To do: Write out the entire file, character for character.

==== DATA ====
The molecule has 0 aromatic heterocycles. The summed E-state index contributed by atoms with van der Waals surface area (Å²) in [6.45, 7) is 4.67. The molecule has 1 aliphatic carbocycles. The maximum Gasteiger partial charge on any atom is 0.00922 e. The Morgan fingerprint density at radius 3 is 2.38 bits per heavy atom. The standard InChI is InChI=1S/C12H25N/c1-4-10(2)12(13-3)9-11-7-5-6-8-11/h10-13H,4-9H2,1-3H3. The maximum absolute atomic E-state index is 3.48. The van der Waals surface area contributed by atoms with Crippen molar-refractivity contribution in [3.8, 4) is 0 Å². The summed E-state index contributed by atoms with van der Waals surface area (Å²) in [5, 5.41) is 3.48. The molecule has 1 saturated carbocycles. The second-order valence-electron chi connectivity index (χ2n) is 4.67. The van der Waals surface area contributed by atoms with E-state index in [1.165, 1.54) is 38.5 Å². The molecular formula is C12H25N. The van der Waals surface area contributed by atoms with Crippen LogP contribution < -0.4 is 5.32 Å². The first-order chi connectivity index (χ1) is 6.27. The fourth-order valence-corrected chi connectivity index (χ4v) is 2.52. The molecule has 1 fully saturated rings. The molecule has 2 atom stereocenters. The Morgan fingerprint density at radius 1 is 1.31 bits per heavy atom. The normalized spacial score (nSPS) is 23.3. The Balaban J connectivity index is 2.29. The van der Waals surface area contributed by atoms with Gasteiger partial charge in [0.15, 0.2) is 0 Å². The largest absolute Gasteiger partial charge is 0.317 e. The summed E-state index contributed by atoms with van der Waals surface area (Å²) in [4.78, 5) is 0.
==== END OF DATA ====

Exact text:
The molecule has 0 aromatic heterocycles. The summed E-state index contributed by atoms with van der Waals surface area (Å²) in [6.45, 7) is 4.67. The molecule has 1 aliphatic carbocycles. The maximum Gasteiger partial charge on any atom is 0.00922 e. The Morgan fingerprint density at radius 3 is 2.38 bits per heavy atom. The standard InChI is InChI=1S/C12H25N/c1-4-10(2)12(13-3)9-11-7-5-6-8-11/h10-13H,4-9H2,1-3H3. The maximum absolute atomic E-state index is 3.48. The van der Waals surface area contributed by atoms with Crippen molar-refractivity contribution in [3.8, 4) is 0 Å². The summed E-state index contributed by atoms with van der Waals surface area (Å²) in [5, 5.41) is 3.48. The molecule has 1 saturated carbocycles. The second-order valence-electron chi connectivity index (χ2n) is 4.67. The van der Waals surface area contributed by atoms with E-state index in [1.165, 1.54) is 38.5 Å². The molecular formula is C12H25N. The van der Waals surface area contributed by atoms with Crippen LogP contribution < -0.4 is 5.32 Å². The first-order chi connectivity index (χ1) is 6.27. The fourth-order valence-corrected chi connectivity index (χ4v) is 2.52. The molecule has 1 fully saturated rings. The molecule has 2 atom stereocenters. The Morgan fingerprint density at radius 1 is 1.31 bits per heavy atom. The normalized spacial score (nSPS) is 23.3. The Balaban J connectivity index is 2.29. The van der Waals surface area contributed by atoms with Gasteiger partial charge in [0.15, 0.2) is 0 Å². The largest absolute Gasteiger partial charge is 0.317 e. The summed E-state index contributed by atoms with van der Waals surface area (Å²) in [4.78, 5) is 0.